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Given the class as follows,

public class Number
{
  public int X { get; set; }
  public int Y { get; set; }
}

How to define an overload operator == so that I can use the following statement:

Number n1 = new Number { X = 10, Y = 10 };
Number n2 = new Number { X = 100, Y = 100 };

if (n1 == n2)
    Console.WriteLine("equal");
else
    Console.WriteLine("not-equal");

// Updated based on comments as follows //

Here is a further question: It seems to me that C# does operator overload differently from that of C++. In C++, this overloaded operator is defined outside of the targeting class as a standalone function. Here in C#, this overload function in fact is embedded into the targeting class.

Can someone give me some comments on this topic?

Thank you

using System;
using System.Collections.Generic;
using System.Linq;
using System.Text;

namespace ConsoleApplication3
{
    public class Number
    {
        public int X { get; set; }
        public int Y { get; set; }

        public Number() { }
        public Number(int x, int y)
        {
            X = x;
            Y = y;
        }

        public static bool operator==(Number a, Number b)
        {
            return ((a.X == b.X) && (a.Y == b.Y));
        }

        public static bool operator !=(Number a, Number b)
        {
            return !(a == b);
        }

        public override string ToString()
        {
            return string.Format("X: {0}; Y: {1}", X, Y);
        }

        public override bool Equals(object obj)
        {
            var objectToCompare = obj as Number;
            if ( objectToCompare == null )
                return false;

            return this.ToString() == obj.ToString();
        }

        public override int GetHashCode()
        {
            return this.ToString().GetHashCode();
        }

    }

    class Program
    {
        static void Main(string[] arg)
        {
            Number n1 = new Number { X = 10, Y = 10 };
            Number n2 = new Number { X = 10, Y = 10 };

            if (n1 == n2)
                Console.WriteLine("equal");
            else
                Console.WriteLine("not-equal");

            Console.ReadLine();
        }
    }
}
share|improve this question
    
What have you tried? –  Damien_The_Unbeliever May 11 '11 at 14:53
    
@Damien, I know how to do this in C++ b/c this overloaded function doesn't have to be inside a class. However, as far as I know, all functions defined in C# has to belong to a class. Then, I found some class defines Equals member function. Here, I just need a simple ==. –  q0987 May 11 '11 at 15:05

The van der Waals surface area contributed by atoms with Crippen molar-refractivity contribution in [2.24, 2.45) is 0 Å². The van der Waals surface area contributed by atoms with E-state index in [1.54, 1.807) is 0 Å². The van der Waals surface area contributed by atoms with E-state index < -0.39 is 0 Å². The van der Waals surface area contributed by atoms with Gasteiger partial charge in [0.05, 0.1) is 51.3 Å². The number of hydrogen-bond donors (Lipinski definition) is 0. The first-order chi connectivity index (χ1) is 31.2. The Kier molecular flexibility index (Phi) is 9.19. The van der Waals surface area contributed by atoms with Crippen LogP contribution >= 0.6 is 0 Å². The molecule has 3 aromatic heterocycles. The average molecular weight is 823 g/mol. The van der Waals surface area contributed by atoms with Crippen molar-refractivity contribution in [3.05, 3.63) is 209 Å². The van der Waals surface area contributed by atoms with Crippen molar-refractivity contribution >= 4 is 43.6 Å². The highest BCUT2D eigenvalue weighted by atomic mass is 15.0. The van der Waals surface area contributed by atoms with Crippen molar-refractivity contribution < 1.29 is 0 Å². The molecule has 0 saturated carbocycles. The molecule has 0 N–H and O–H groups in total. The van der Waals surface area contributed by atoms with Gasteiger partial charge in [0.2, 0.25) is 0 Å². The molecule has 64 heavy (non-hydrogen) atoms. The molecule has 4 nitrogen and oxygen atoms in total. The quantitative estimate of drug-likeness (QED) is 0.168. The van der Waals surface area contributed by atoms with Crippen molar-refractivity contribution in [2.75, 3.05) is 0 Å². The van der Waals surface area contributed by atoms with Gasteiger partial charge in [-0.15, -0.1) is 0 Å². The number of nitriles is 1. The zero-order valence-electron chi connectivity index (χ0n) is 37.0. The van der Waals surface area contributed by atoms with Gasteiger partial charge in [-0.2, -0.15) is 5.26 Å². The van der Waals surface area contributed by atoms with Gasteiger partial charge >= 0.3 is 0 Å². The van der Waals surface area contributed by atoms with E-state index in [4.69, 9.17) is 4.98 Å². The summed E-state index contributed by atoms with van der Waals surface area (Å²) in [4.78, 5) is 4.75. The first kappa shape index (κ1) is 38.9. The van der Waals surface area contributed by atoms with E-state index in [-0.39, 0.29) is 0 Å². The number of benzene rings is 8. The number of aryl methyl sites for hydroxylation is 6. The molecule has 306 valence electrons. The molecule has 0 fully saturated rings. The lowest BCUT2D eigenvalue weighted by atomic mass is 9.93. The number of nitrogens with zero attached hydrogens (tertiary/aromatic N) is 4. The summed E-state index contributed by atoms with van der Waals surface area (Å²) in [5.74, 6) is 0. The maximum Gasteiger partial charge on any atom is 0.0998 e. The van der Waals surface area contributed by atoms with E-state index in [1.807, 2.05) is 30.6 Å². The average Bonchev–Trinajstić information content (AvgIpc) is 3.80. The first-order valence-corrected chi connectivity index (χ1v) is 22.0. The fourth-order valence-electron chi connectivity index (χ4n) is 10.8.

4 Answers 4

up vote 10 down vote accepted
public static bool operator ==(YourClassType a, YourClassType b)
{
    // do the comparison
}

More information here. In short:

  • Any type that overloads operator == should also overload operator !=
  • Any type that overloads operator == should also should override Equals
  • It is recommended that any class that overrides Equals also override GetHashCode
share|improve this answer
    
Be aware that you should have a look at the != operation, the Equals and the GetHashCode methods and see if you should implement them differently too. –  Erno de Weerd May 11 '11 at 14:57
    
I am able to write such a function myself b/c it is similar as what we do in C++. Here, I am concern where I should put this function? Inside a class? –  q0987 May 11 '11 at 15:06
    
And keep in mind that you should do null checks inside the operator==() using object.ReferenceEquals(left, null) instead of == in order to avoid infinite loops! (The same applies for the right object of course) –  eFloh May 11 '11 at 15:13
    
Put it in the class that needs the operator. So if you are overriding the YourClassType class, that is the class that should override the == and != operators and Equals() method. And probably GetHashCode(). –  Charlie Kilian May 11 '11 at 16:08

From the MSDN Docs:

public static bool operator ==(ThreeDPoint a, ThreeDPoint b)
{
    // If both are null, or both are same instance, return true.
    if (System.Object.ReferenceEquals(a, b))
    {
        return true;
    }

    // If one is null, but not both, return false.
    if (((object)a == null) || ((object)b == null))
    {
        return false;
    }

    // Return true if the fields match:
    return a.x == b.x && a.y == b.y && a.z == b.z;
}

public static bool operator !=(ThreeDPoint a, ThreeDPoint b)
{
    return !(a == b);
}
share|improve this answer
    
why should we do this "(object)a == null" rather than "a == null"? –  q0987 May 11 '11 at 15:32
    
so that it does not become recursive. If you use if a==b then it will use itself to test. If you use (object)a == (object)b, then the test uses the == implementation from System.Object. –  Eric Falsken May 14 '11 at 9:02

Here is a short example of how to do it, but I very strongly recommend reading Guidelines for Overloading Equals() and Operator == (C# Programming Guide) to understand the interaction between Equals() and == and so on.

public class Number
{
  public int X { get; set; }
  public int Y { get; set; }

  public static bool operator ==(Number  a, Number b)
  {
    // TODO
  }
}
share|improve this answer

overload the operator yourself:

public static bool operator ==(Number a, Number b)
{
    // do stuff
    return true/false;
}
share|improve this answer

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